If you believe you were undeserving of a summons, contact the Municipal Court at (201) 837-4850 and enter a plea of “Not Guilty.” You will be given a date to appear before the judge to explain you position.

New Jersey Law restricts speed humps from being used on any roadway having direct contact with any street in any other jurisdiction. They may only be used on totally self contained residential roadways under municipal jurisdiction. The roadway must have fewer than 3000 cars per day, with a posted speed limit of 30 MPH or less, and on one-way streets connecting to county roads.

Children under the age of 8 years and who weigh less than 80 pounds must be secured in a child passenger restraint system in the rear of the vehicle.


The Police Department will examine your car seat, free of charge, for proper installation and make any adjustments necessary. Parents are responsible to read the owner’s manual and attempt to install the car seat prior to inspection.  To schedule an appointment, contact the Traffic Bureau at (201)833-4896.

“The “Keep Kids Alive – Drive 25” signs are used only in the vicinity of parks and/or schools OR where other roadway characteristics exist

The posting of 25 MPH signs on residential streets is not required and will not be considered unless a traffic study indicates such action is warranted. Factors that may be considered include the following:

     1.   Road characteristics

     2.   Roadside development and environment (ie. Parks, Schools, etc.);

     3.   Parking practices and pedestrian activity; and

     4.   Reported crash experience for at least a 12 month period.

The Township does not use “Child At Play” signs. They are not permitted pursuant to the Manual on Uniform Traffic Control Devices, promulgated by the Federal Highway Administration and is the standard manual for all traffic signs in the State of New Jersey


Myth Versus Reality

Myth 1:  Having a stop sign is always better than no stop sign, OR, more stops signs are always safer than fewer stop signs.

Reality:  Unwarranted stop signs create problems at both the intersection and along the roadway by:

1.   Encouraging motorists to drive faster between intersections in order to save time. Placing stop signs on every low-volume local street      promotes speeding as drivers view the additional delay caused by unwarranted stop signs as “lost time” to be made up by driving at higher speeds between stop signs;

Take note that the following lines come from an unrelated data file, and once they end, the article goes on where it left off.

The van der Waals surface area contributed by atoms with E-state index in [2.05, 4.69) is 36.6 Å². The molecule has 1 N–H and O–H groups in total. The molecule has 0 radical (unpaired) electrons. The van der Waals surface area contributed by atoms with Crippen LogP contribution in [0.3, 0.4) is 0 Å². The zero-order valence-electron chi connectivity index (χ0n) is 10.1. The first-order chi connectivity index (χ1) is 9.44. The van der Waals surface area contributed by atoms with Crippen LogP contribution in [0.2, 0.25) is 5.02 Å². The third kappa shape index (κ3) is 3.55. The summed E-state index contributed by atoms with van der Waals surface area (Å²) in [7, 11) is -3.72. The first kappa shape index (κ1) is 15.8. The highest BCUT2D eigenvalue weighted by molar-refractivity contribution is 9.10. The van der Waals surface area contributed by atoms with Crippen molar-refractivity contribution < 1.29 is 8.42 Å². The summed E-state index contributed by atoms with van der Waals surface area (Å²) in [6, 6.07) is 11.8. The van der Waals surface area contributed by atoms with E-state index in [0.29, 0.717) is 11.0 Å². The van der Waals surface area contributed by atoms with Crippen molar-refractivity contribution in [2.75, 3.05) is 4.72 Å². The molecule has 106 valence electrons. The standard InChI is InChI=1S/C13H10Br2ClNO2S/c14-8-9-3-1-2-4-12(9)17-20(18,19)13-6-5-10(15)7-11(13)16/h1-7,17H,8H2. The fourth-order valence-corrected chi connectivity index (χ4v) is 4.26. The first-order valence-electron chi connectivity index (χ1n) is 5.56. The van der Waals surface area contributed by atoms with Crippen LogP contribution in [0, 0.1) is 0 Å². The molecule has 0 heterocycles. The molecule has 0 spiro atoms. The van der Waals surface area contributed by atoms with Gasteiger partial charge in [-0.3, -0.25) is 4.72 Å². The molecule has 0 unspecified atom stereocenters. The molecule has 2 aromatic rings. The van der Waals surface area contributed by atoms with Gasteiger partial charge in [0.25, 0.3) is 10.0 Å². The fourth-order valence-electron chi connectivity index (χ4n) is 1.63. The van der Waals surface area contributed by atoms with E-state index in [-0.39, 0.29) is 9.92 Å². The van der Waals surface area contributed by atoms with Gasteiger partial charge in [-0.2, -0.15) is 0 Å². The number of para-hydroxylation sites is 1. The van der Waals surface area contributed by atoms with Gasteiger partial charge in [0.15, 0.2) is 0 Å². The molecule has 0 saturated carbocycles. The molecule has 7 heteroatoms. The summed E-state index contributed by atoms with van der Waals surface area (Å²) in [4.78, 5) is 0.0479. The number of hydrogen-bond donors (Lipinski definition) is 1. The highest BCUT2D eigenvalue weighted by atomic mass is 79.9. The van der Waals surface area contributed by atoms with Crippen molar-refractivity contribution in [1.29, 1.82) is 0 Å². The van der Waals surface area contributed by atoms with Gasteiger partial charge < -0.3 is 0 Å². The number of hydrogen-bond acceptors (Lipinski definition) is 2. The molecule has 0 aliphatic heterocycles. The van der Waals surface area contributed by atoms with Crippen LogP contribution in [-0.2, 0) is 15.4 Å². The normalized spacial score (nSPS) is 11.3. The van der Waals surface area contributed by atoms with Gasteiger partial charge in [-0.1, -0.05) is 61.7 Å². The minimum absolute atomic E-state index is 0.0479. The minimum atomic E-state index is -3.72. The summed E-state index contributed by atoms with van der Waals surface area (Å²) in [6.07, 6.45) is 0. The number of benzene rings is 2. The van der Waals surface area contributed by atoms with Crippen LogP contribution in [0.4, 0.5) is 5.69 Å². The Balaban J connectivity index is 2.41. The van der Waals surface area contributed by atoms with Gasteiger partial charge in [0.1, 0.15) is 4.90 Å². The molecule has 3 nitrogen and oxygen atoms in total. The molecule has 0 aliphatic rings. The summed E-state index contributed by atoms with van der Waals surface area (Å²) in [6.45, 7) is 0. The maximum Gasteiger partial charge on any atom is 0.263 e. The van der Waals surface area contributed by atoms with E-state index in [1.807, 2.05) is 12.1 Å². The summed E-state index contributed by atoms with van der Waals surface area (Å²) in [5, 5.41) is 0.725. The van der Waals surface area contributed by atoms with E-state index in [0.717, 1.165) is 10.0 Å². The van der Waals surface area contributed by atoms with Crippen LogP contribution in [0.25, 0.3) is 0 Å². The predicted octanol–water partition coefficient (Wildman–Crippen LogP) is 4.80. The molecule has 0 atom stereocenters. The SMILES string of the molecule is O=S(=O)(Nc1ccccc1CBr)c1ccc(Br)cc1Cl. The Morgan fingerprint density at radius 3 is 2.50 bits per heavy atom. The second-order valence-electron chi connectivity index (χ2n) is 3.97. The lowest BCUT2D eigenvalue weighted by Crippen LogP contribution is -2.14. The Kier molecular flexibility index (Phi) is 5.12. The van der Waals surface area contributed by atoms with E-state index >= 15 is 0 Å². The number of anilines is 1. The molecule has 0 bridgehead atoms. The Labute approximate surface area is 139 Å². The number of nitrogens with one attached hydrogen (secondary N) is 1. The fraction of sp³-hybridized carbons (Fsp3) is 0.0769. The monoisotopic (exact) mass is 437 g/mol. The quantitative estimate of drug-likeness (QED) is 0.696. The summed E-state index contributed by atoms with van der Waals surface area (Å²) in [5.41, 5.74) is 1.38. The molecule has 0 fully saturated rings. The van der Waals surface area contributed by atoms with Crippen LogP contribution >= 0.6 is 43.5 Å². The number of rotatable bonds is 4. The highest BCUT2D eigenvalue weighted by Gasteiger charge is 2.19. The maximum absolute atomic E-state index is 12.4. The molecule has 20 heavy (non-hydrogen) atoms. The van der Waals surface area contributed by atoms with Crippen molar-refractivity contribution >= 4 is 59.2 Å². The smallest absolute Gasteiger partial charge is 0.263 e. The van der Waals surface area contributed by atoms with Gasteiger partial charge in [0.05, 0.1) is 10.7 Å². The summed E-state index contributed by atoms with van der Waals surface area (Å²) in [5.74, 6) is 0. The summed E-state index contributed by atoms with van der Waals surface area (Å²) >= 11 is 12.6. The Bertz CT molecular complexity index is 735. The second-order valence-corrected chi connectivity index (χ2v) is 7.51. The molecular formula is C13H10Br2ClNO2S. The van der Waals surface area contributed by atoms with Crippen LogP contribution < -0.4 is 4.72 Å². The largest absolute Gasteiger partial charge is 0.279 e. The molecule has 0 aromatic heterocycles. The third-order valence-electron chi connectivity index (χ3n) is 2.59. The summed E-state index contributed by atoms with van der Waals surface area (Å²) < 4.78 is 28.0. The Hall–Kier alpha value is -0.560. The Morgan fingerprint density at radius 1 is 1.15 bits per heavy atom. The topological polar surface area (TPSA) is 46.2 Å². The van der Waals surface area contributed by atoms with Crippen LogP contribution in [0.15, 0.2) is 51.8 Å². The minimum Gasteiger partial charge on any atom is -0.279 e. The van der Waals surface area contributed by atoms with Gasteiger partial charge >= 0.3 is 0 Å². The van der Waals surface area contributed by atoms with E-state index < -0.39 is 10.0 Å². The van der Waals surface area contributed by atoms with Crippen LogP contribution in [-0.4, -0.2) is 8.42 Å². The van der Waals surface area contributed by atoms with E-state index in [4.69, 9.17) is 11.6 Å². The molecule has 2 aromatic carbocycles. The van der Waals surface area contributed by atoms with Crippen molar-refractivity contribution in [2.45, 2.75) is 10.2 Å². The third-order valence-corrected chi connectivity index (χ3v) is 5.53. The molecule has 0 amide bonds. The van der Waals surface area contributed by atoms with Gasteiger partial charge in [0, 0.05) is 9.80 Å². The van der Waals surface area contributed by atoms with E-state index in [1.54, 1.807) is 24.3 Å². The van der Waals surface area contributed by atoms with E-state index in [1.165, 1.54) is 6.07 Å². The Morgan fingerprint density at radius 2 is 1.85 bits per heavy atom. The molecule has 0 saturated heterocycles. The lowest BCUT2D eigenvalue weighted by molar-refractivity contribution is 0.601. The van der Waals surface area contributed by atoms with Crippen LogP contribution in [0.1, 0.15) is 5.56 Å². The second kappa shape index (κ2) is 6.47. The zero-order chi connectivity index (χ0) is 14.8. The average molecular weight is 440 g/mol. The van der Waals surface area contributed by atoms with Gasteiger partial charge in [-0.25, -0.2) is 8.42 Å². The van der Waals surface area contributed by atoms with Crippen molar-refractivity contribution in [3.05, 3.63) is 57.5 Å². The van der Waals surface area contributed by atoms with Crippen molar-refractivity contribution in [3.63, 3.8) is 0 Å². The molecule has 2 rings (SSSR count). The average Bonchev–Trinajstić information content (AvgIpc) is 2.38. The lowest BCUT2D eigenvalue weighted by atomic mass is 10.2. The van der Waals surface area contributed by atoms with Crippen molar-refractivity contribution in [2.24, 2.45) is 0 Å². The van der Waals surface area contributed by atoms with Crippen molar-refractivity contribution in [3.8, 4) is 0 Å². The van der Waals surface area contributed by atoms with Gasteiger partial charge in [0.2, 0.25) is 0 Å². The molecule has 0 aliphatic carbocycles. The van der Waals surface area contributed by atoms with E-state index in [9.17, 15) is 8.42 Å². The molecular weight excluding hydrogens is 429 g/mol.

2.   Encouraging violations of traffic laws. As the number of stop signs increase so that nearly every intersection has one, the rate of stop sign violations tends to increase;

3.   Encouraging the use of alternate routes. Placing too many stop signs in some areas often causes traffic to use other neighborhood routes to avoid a sequence of intersections that may be controlled by stop signs; and

       4.   Increasing the chance that drivers will disregard conflicting vehicle and pedestrian traffic, which raises the risk of collisions.

Myth 2:  Installing stop signs on all approaches (four-way stop) to an intersection will always result in fewer accidents.

Reality:  Four-way stop signs do not necessarily improve pedestrian or vehicle safety. In fact, pedestrians in stop sign-congested neighborhoods often have a false sense of security about crossing local streets with four-way stop signs, but in reality may actually increase safety risk.

Myth 3:  Installing signals always makes intersections safer.

Reality:  The installation of unwarranted signals, or signals that operate improperly, can create situations where overall intersection congestion is increased, which in turn can create aggressive driving behavior. Both drivers and pedestrians tend to become impatient and violate red lights or drivers are tempted to cut through neighborhood streets. This subjects local residents to a greater risk of collisions, worse congestion and more air and noise pollution.

Stop signs may be installed at intersections where the normal right-of-way rule would not be apparent.  Stop signs are not used to control speed, nor are they posted on the “major street” unless justified by a traffic engineering study.


    Multiway stop control is used where the volume of traffic on the intersecting roads are approximately equal. The following criteria will be considered when evaluating the need for a multiway STOP intersection.

A.  A crash problem, as indicated by 5 or more reported crashes in a 12-month period that are susceptible to correction by a multiway stop installation.

B.  Minimum volumes: 
1.  The vehicular volume entering the intersection from the major street approaches (total of both approaches) averages at least 300 vehicles per hour for any 8 hours of an average day, and 

2.  The combined vehicular, pedestrian, and bicycle volume entering the intersection from the minor street approaches (total of both approaches) averages at least 200 units per hour for the same 8 hours, with an average delay to minor-street vehicular traffic of at least 30 seconds per vehicle during the highest hour.

 * There are currently no intersections that meet the minimum volume requirements within the township that are not being controlled by a traffic signal.

The following requirements must be satisfied prior to considering the placement of an In-Street Pedestrian crossing sign:

1.   In-Street Pedestrian Crossing signs shall not be used at signalized intersections.

2.   Signs shall only be installed in central business areas or other areas with significant pedestrian activity.

3.   Posted speeds along the roadway shall not exceed 35 MPH.

4.  There shall be a minimum clear roadway width of 24 feet (e.g. 40’ roadway with 8’ wide parallel parking lanes on either side).

5.   In-Street Pedestrian Crossing signs shall only be used at marked crosswalks.

6.  The signs shall only be installed on sections of roadway, which have a no passing zone, approaching the sign location from each direction of travel.

7.  The signs shall not be installed on one-way roadways, divided roadways, or roadways with two-way left turns.